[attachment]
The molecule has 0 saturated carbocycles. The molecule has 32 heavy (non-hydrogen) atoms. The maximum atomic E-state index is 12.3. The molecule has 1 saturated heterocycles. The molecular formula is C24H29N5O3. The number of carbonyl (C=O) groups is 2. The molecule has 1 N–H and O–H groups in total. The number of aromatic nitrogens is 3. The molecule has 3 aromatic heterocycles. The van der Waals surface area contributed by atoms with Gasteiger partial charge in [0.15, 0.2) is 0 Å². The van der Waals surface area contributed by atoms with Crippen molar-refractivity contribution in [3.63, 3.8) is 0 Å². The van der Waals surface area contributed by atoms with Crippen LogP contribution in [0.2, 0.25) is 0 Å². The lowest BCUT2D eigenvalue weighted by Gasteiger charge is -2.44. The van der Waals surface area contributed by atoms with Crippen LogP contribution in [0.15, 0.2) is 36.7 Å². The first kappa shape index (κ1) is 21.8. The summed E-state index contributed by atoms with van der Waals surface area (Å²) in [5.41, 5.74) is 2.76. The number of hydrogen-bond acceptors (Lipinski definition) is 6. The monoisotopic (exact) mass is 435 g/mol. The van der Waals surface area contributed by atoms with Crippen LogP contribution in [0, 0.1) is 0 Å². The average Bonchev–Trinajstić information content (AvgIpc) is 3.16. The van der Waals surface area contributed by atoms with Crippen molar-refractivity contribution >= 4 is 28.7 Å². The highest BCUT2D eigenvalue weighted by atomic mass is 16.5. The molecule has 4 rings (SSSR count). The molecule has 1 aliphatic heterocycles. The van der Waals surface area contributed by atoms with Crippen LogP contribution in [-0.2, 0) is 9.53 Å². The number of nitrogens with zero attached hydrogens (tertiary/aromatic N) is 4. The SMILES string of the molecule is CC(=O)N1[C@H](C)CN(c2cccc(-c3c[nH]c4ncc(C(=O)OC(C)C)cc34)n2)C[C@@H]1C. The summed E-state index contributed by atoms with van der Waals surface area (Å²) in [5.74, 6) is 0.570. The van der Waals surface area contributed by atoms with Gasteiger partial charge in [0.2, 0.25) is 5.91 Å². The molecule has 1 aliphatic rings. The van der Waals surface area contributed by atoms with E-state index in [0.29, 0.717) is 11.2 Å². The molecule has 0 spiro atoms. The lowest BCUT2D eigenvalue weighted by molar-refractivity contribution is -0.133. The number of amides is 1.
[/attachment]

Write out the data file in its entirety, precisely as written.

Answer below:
The molecule has 0 saturated carbocycles. The molecule has 32 heavy (non-hydrogen) atoms. The maximum atomic E-state index is 12.3. The molecule has 1 saturated heterocycles. The molecular formula is C24H29N5O3. The number of carbonyl (C=O) groups is 2. The molecule has 1 N–H and O–H groups in total. The number of aromatic nitrogens is 3. The molecule has 3 aromatic heterocycles. The van der Waals surface area contributed by atoms with Gasteiger partial charge in [0.15, 0.2) is 0 Å². The van der Waals surface area contributed by atoms with Crippen molar-refractivity contribution in [3.63, 3.8) is 0 Å². The van der Waals surface area contributed by atoms with Crippen LogP contribution in [0.2, 0.25) is 0 Å². The lowest BCUT2D eigenvalue weighted by Gasteiger charge is -2.44. The van der Waals surface area contributed by atoms with Crippen LogP contribution in [0.15, 0.2) is 36.7 Å². The first kappa shape index (κ1) is 21.8. The summed E-state index contributed by atoms with van der Waals surface area (Å²) in [5.41, 5.74) is 2.76. The number of hydrogen-bond acceptors (Lipinski definition) is 6. The monoisotopic (exact) mass is 435 g/mol. The van der Waals surface area contributed by atoms with Crippen LogP contribution in [0, 0.1) is 0 Å². The average Bonchev–Trinajstić information content (AvgIpc) is 3.16. The van der Waals surface area contributed by atoms with Crippen molar-refractivity contribution >= 4 is 28.7 Å². The highest BCUT2D eigenvalue weighted by atomic mass is 16.5. The molecule has 4 rings (SSSR count). The molecule has 1 aliphatic heterocycles. The van der Waals surface area contributed by atoms with Crippen LogP contribution in [-0.2, 0) is 9.53 Å². The number of nitrogens with zero attached hydrogens (tertiary/aromatic N) is 4. The SMILES string of the molecule is CC(=O)N1[C@H](C)CN(c2cccc(-c3c[nH]c4ncc(C(=O)OC(C)C)cc34)n2)C[C@@H]1C. The summed E-state index contributed by atoms with van der Waals surface area (Å²) in [5.74, 6) is 0.570. The van der Waals surface area contributed by atoms with Gasteiger partial charge in [0.2, 0.25) is 5.91 Å². The molecule has 1 aliphatic rings. The van der Waals surface area contributed by atoms with E-state index in [0.29, 0.717) is 11.2 Å². The molecule has 0 spiro atoms. The lowest BCUT2D eigenvalue weighted by molar-refractivity contribution is -0.133. The number of amides is 1.